There are few more effective and joyful ways of building kinship and understanding than breaking bread with strangers in a warm, supportive atmosphere.
That was the thinking behind Glenrosa Farm Restaurant owner Jane Hammond’s Community Table Dinner initiative to bring together Pearson College UWC students and members of the local community for occasional dinners at the family-owned and operated restaurant in Metchosin, a few minutes’ drive from campus.
In business since July 2015, Glenrosa is a homey and inviting farm-to-table restaurant that, “takes advantage of the bounty of our rural location.” Situated in a historic, converted farmhouse at the head of Pedder Bay, the restaurant is well-known to faculty and staff at the College and is visited by a handful of students every year.
Jane’s initiative was to generate a slightly “more formal, informal” way of creating and nurturing community by inviting about 15 students and 25 local community members together for a family-style dinner. Every table is served the same bounty and everyone at that table is served from the same dishes.
“I was really hoping to strengthen the links between the communities,” added Hammond. She has worked closely with Pearson students over the years through her involvement with Metchosin House and a previous “Dinner Escape” initiative in which students were invited into local homes to share a meal and a few hours with locals.
“The Community Table is organized to facilitate conversation — 25 community members, 15 students: three students and five community members at each table, five tables in total,” said Admissions Officer and Host Family Coordinator Fatma Dogus. “After the main course, students switched tables to get to know and chat with other people.”
Students are not asked to cover the cost of their meals – participating community members each agree to pay little extra to help cover these costs as a community-building gesture.
Working with Dogus, together with Community Engagement Officer Julia Norman and Alumni Relations Director Benoît Charlebois, Hammond came up with the idea to build bridges between Pearson’s international student body and residents of the region.
“Jane is a real supporter of Pearson – she has been a long-time friend of the College – it’s a small community and she knows many families in Metchosin,” said Dogus. “She wants to let more people know about what Pearson College does – especially in this area — so she wants to reach out to not only Metchosin but all (Greater) Victoria-area communities.”
“The students were purposefully scattered among the guests, who were also purposefully seated so as not to have people together who know each other too well,” added Norman. “We had a wonderful, family-style meal, and before dessert students switched tables to engage in conversation with new people.”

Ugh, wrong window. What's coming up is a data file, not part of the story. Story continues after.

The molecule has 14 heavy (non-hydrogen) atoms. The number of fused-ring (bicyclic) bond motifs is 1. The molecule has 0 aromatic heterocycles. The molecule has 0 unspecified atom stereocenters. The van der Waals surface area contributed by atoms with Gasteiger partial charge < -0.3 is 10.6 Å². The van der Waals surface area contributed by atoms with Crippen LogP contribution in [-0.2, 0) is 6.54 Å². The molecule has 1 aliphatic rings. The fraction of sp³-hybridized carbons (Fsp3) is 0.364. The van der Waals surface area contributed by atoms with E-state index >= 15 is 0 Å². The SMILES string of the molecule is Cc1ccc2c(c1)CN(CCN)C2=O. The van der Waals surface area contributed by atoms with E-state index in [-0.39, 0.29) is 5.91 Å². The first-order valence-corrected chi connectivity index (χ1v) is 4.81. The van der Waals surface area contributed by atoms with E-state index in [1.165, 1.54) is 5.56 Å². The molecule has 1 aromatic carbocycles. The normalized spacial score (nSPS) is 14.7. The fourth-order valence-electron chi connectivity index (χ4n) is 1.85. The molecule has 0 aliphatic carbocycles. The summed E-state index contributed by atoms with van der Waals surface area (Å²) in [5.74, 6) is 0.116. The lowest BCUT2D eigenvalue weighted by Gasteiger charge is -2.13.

To help break the ice and encourage teenagers who might not always be experienced in chatting with adults they don’t know well, prior to the most recent of two dinners held this term, Norman led the students through a “prep workshop” to equip them with tips and techniques to help lubricate social and meaningful conversations.
“I also wanted to help the students look at this as an ambassadorial opportunity – a way to improve understanding of the College and to learn about the impact it has on Metchosin, and vice-versa,” said Norman. “From what I heard from the students, they enjoyed the food, learned some interesting things from the guests, and had fun.”
Students generally agreed and demonstrated a solid understanding of the wider value of conversation.
“I learnt about the importance of engaging with our surrounding community, it is important to not get sucked into the bubble of Pearson and learn from others,” said Izzie from New Zealand. “It was really cool to hear from the experiences of others and open up opportunities for further engagement with these amazing people!”
Hannah from Italy added, “The dinner gave me the chance to meet some of the lovely people who live in the area around the College. I really appreciated this, as I sometimes have the feeling that I live in a bit of a bubble and do not really interact with the local community. During the dinner, I had nice chats and learnt about my conversation partners’ lives, about what interests them, and what issues concern them. For instance, I had a long conversation about Canadian politics and Canadian culture which really allowed me to connect more to the country I am staying in for the next two years.
“Us students should really take every opportunity possible to interact with the local community, share our cultures and views on the world, and learn about theirs.”
Hammond says they are hoping to arrange more Community Table Dinners involving different students during the upcoming second term.